India’s tryst with Google Doodles
A quick recap of Independence Day special doodles from the last six years
Over the years, Google doodles have become a symbol of celebration and relevance, with the Google logo getting fun changes on important dates and holidays. India’s Independence Day also has a history with Google Doodles.
For more than a decade, Google Doodles has celebrated this important date in Indian history with the help of colours and characters, depicting moments of historic significance.
The design of a doodle is a combination of art and culture. The art comes from doodlers based in the San Francisco Bay area and London. The cultural expertise is provided by “Googlers" in Google offices all over the world who serve as cultural consultants or local doodle managers. These doodle managers not only propose doodles for their respective markets, but play a vital role in ensuring that the designs resonate with the local audience.
While the initial doodles (the first Independence Day doodle in the Google archive is from 2003) had just the tricolour as the key element, they have become more innovative since 2010. From the national bird to a depiction of one of the defining moments in the independence movement, we look at the Google doodles in the last six years.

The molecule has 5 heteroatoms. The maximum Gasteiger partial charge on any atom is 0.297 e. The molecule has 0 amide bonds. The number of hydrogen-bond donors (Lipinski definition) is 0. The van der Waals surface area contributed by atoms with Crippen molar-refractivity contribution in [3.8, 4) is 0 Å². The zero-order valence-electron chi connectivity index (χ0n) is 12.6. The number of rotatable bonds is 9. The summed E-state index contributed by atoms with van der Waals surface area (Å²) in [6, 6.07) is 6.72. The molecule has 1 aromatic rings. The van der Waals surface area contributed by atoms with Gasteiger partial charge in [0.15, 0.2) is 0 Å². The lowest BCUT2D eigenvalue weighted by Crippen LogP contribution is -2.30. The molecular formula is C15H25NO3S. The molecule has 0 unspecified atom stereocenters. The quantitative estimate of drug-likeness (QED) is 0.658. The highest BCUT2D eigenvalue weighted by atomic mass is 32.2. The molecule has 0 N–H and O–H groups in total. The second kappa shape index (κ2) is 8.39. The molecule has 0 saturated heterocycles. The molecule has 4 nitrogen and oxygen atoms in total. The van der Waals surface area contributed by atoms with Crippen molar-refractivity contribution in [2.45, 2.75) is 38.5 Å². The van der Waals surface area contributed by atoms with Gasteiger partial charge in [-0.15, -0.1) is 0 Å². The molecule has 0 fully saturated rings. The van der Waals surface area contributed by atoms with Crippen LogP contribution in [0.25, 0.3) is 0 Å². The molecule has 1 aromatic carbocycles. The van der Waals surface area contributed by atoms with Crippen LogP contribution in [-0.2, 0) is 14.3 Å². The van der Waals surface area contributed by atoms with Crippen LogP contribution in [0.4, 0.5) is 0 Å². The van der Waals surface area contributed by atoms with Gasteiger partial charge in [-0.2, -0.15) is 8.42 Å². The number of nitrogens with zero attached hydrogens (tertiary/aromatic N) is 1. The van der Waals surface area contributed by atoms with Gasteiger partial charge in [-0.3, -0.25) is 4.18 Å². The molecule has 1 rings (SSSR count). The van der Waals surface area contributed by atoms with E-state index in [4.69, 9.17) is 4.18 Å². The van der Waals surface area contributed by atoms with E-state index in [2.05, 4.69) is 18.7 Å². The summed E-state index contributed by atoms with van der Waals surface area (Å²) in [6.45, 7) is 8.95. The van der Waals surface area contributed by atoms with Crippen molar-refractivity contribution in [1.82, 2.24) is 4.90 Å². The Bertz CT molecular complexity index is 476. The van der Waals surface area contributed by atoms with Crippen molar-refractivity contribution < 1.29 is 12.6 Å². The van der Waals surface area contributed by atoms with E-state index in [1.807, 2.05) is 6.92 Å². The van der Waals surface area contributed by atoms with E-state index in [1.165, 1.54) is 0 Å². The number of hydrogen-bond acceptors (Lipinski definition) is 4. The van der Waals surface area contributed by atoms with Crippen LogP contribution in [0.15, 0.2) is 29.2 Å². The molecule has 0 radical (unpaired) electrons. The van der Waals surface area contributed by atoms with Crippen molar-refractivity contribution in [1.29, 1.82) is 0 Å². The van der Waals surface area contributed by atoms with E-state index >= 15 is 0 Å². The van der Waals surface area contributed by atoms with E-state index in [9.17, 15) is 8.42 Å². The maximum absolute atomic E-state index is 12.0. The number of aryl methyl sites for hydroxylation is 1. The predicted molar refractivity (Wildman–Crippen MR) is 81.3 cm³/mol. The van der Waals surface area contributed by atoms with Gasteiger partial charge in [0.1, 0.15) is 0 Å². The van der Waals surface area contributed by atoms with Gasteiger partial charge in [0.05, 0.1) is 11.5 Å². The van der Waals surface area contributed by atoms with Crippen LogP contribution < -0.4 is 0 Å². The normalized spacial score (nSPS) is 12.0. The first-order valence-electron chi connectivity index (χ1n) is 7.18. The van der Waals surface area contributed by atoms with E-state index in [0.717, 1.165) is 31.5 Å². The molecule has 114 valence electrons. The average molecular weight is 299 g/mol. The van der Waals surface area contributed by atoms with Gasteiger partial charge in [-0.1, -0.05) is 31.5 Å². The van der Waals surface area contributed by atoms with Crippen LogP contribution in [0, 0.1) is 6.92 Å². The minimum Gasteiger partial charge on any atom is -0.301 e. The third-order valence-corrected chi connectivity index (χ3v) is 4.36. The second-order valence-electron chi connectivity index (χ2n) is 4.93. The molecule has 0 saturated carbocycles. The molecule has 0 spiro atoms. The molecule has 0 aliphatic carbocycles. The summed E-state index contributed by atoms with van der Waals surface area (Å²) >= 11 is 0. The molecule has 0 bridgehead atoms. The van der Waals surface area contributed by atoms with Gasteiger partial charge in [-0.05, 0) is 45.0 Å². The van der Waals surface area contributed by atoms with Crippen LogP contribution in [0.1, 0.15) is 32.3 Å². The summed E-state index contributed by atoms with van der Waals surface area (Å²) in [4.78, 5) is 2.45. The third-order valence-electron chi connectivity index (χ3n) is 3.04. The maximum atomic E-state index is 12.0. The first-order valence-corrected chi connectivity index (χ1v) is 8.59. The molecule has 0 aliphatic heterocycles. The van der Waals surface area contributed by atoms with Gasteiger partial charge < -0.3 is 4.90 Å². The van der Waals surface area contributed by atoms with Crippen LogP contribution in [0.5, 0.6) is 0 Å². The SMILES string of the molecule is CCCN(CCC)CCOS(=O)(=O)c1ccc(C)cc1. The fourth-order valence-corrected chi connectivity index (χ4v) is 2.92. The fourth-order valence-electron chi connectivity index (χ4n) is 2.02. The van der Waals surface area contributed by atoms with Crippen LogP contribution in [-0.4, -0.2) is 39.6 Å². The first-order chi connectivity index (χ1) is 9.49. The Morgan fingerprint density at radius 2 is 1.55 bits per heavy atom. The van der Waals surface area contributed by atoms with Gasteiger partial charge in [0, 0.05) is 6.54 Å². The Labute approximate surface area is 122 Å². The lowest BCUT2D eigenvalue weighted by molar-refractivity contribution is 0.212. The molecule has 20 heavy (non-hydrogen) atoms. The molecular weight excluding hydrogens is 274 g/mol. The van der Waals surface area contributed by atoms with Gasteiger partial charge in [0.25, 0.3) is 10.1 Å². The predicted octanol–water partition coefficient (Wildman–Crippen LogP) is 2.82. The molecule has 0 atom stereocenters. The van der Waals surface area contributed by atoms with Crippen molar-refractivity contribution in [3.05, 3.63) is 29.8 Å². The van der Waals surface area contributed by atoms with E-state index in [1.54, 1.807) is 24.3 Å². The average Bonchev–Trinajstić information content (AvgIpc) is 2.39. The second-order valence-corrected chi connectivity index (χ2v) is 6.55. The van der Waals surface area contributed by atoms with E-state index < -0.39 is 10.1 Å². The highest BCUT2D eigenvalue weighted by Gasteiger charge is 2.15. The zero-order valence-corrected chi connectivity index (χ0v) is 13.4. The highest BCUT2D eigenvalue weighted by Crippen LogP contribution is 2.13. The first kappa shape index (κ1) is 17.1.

The Red Fort is etched in our history as a defining location during India’s struggle for independence. Here, the 17th century monument serves as the foundation for this doodle, with the Google logo in all-white.
The saffron, white and green from India’s tricolour are joined by another important part of the country’s culture—the peacock, our national bird. The peacock’s long, slender neck serves as the “G" in Google here.
The tricolour is depicted here in subtle style, in the form of a unified ribbon. One colour starts where the other ends. The intricate design patterns on the ribbon make this the perfect Google logo with a touch of India.
Stamps and seals are the main elements in this doodle. The seal mentions the date when the doodle was published, while the stamp has the tricolour and the words Jai Hind printed in Hindi.
One of the most distinct doodles depicts the Dandi March led by Mahatma Gandhi in 1930. The doodle’s descriptor explains how the (around) 380km march served as the impetus for the Civil Disobedience Movement, “changing the way the world perceived the movement for Indian independence".
This doodle depicts Jawaharlal Nehru’s historic “Tryst with destiny" speech in the constituent assembly. Nehru delivered this iconic speech on the eve of India’s independence.